Thousands of delegates gathered Thursday through Saturday at the Kay Bailey Hutchison Convention Center in Dallas for the biennial convention of the Republican Party of Texas. It did not turn out to be, as many hoped, a “home-state pit stop in Ted Cruz's battle to the end against Donald Trump for the GOP presidential nomination.” Cruz’s bid came to an end in Indiana, but there was plenty of business for the party to take care of in the nation’s biggest red state. And the delegates got to hear from Cruz himself, along with a roster of other statewide officials.
After the opening pledges of allegiance and some welcoming remarks from state party officials, the opening round of speeches began with Gov. Greg Abbott, who laid out his accomplishments as governor and state attorney general.
The convention also marked the beginning of a book tour for Gov. Abbott. “Broken but Unbowed” mixes details of the accident that paralyzed him, his many lawsuits against the federal government and his call for state-initiated amendments to the U.S. Constitution.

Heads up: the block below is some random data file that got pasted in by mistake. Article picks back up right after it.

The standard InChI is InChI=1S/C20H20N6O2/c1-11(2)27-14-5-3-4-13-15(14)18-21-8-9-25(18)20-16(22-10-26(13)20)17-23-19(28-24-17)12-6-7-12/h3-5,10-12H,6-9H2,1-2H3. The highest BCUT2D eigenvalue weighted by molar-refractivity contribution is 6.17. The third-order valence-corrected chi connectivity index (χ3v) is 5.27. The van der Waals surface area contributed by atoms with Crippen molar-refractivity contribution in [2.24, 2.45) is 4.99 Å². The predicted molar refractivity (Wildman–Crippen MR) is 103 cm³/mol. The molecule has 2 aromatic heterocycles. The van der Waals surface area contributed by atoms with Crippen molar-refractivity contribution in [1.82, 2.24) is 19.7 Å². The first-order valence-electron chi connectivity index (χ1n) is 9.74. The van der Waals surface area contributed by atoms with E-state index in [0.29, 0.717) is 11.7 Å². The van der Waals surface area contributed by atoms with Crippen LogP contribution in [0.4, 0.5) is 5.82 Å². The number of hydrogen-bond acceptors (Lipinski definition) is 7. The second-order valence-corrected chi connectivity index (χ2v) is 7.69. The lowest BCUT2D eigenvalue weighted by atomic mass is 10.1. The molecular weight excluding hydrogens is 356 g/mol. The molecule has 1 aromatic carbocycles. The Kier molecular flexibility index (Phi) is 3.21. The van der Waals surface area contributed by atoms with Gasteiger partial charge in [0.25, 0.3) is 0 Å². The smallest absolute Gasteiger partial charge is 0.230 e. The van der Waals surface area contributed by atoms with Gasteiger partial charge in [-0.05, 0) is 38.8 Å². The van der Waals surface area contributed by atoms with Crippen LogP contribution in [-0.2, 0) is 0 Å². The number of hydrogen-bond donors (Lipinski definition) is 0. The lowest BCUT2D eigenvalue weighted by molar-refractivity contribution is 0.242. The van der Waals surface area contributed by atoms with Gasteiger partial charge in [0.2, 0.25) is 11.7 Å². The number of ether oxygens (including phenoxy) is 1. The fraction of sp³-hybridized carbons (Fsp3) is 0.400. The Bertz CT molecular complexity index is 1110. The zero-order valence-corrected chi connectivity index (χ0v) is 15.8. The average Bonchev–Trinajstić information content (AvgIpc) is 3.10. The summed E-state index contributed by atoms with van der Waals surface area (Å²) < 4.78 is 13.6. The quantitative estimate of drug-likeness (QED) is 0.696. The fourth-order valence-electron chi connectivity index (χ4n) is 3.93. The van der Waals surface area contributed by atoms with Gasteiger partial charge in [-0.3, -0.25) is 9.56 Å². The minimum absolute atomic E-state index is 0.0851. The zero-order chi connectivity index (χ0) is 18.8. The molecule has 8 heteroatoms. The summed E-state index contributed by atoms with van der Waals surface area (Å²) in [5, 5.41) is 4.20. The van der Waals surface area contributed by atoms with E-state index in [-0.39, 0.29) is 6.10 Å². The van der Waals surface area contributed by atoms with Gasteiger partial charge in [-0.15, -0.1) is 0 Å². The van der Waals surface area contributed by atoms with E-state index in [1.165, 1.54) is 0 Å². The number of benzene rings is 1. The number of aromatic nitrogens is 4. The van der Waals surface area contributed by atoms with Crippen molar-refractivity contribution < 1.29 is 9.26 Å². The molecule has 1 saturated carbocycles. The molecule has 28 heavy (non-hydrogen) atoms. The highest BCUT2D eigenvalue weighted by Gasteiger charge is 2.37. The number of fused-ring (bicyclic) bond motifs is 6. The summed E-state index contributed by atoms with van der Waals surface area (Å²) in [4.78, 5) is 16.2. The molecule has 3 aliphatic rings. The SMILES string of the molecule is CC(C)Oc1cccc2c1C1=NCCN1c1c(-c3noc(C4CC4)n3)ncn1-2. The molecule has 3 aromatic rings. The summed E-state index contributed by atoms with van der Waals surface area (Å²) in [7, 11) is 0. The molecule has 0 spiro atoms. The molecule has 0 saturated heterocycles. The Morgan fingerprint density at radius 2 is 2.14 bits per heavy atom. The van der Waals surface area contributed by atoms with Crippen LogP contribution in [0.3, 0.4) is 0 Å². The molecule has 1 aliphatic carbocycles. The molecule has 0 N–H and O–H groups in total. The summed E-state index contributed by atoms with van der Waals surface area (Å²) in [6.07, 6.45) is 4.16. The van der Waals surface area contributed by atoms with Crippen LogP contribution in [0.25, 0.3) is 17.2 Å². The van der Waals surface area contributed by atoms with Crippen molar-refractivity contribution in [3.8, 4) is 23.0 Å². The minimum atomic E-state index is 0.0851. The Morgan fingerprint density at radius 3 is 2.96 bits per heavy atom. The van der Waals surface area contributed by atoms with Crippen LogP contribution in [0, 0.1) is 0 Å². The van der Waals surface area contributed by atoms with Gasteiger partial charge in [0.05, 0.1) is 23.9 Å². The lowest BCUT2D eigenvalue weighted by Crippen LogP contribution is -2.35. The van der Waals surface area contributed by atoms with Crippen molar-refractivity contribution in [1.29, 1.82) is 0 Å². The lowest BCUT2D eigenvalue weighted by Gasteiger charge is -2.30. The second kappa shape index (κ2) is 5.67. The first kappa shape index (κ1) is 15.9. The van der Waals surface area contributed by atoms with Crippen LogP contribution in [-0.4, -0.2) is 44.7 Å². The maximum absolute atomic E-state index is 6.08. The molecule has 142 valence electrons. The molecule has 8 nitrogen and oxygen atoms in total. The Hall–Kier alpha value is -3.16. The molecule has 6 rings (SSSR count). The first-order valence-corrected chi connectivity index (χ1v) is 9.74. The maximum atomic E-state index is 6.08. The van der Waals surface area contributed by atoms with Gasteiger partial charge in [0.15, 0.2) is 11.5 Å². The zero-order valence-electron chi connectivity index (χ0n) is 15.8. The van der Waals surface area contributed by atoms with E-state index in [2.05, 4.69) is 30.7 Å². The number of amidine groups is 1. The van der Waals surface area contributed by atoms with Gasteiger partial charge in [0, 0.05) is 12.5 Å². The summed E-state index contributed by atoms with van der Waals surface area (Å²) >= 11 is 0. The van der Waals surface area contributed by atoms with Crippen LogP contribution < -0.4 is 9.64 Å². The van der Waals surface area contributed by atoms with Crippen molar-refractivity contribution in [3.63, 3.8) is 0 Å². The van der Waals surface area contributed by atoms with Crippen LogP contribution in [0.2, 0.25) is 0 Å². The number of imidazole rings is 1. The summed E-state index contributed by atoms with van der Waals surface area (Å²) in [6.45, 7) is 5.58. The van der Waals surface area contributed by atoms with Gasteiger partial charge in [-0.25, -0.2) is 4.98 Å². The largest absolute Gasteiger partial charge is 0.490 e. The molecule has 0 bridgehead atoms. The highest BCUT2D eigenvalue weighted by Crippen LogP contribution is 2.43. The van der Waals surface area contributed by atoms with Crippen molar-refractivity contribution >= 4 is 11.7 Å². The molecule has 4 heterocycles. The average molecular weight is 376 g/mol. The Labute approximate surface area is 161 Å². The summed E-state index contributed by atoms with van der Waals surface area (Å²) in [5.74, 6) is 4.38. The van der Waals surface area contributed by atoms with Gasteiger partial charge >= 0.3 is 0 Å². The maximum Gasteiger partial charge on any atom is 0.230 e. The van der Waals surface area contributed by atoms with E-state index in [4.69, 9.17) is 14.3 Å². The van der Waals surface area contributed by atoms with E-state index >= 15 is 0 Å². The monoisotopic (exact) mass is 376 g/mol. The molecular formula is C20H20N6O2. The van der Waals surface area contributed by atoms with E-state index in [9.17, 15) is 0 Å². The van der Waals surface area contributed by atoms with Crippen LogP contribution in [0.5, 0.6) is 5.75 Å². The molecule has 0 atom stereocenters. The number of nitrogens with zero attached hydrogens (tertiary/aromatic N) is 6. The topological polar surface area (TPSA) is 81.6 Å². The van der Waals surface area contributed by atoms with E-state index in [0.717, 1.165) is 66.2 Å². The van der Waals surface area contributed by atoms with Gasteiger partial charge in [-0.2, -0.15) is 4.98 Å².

Lt. Gov. Dan Patrick was up next with his opening-day speech. The “bathroom wars” were still very much on his mind after his high-profile press conference before a Fort Worth school board meeting denouncing that school district’s rules for transgender students and calling for the superintendent’s resignation.
Speeches from state GOP luminaries continued throughout the day.
Friday was a key day of business at the convention, but it began with another press conference held by Patrick. Late Thursday, the New York Times reported that President Obama was planning an executive order requiring public schools to accommodate its transgendered children, raising the stakes dramatically.
U.S. Sen. John Cornyn of Texas gave Friday’s keynote speech.
The actual business of the convention — nailing together a platform, electing party officials, selecting delegates — brought Republicans from all over the state to Dallas.
Saturday — the last day for delegates, but not for party workers and vendors left to clean up and tear down on Sunday — saw convention business concluded, along with more speeches, including Cruz’s, perhaps the most anticipated of the weekend.